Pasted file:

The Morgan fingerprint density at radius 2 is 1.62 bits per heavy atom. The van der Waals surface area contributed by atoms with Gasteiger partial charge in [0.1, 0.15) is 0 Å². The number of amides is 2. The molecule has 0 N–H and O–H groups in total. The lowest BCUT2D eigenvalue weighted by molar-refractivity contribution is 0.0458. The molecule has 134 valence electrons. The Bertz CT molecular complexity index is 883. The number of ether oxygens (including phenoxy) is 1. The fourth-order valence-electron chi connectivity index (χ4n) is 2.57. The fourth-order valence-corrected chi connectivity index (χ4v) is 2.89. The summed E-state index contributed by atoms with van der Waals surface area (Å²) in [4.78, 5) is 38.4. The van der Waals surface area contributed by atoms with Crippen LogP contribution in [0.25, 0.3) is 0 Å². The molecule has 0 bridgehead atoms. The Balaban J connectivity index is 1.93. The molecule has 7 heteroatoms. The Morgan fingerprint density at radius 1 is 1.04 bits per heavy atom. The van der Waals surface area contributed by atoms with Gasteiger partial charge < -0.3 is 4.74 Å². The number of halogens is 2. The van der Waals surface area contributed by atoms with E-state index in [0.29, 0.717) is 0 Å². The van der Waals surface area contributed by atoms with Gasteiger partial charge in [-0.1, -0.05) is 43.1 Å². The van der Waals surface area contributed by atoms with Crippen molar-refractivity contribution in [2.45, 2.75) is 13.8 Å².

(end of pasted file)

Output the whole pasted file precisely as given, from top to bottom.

The Morgan fingerprint density at radius 2 is 1.62 bits per heavy atom. The van der Waals surface area contributed by atoms with Gasteiger partial charge in [0.1, 0.15) is 0 Å². The number of amides is 2. The molecule has 0 N–H and O–H groups in total. The lowest BCUT2D eigenvalue weighted by molar-refractivity contribution is 0.0458. The molecule has 134 valence electrons. The Bertz CT molecular complexity index is 883. The number of ether oxygens (including phenoxy) is 1. The fourth-order valence-electron chi connectivity index (χ4n) is 2.57. The fourth-order valence-corrected chi connectivity index (χ4v) is 2.89. The summed E-state index contributed by atoms with van der Waals surface area (Å²) in [4.78, 5) is 38.4. The van der Waals surface area contributed by atoms with Crippen LogP contribution in [0.25, 0.3) is 0 Å². The molecule has 0 bridgehead atoms. The Balaban J connectivity index is 1.93. The molecule has 7 heteroatoms. The Morgan fingerprint density at radius 1 is 1.04 bits per heavy atom. The van der Waals surface area contributed by atoms with Gasteiger partial charge < -0.3 is 4.74 Å². The number of halogens is 2. The van der Waals surface area contributed by atoms with E-state index in [0.29, 0.717) is 0 Å². The van der Waals surface area contributed by atoms with Gasteiger partial charge in [-0.1, -0.05) is 43.1 Å². The van der Waals surface area contributed by atoms with Crippen molar-refractivity contribution in [2.45, 2.75) is 13.8 Å².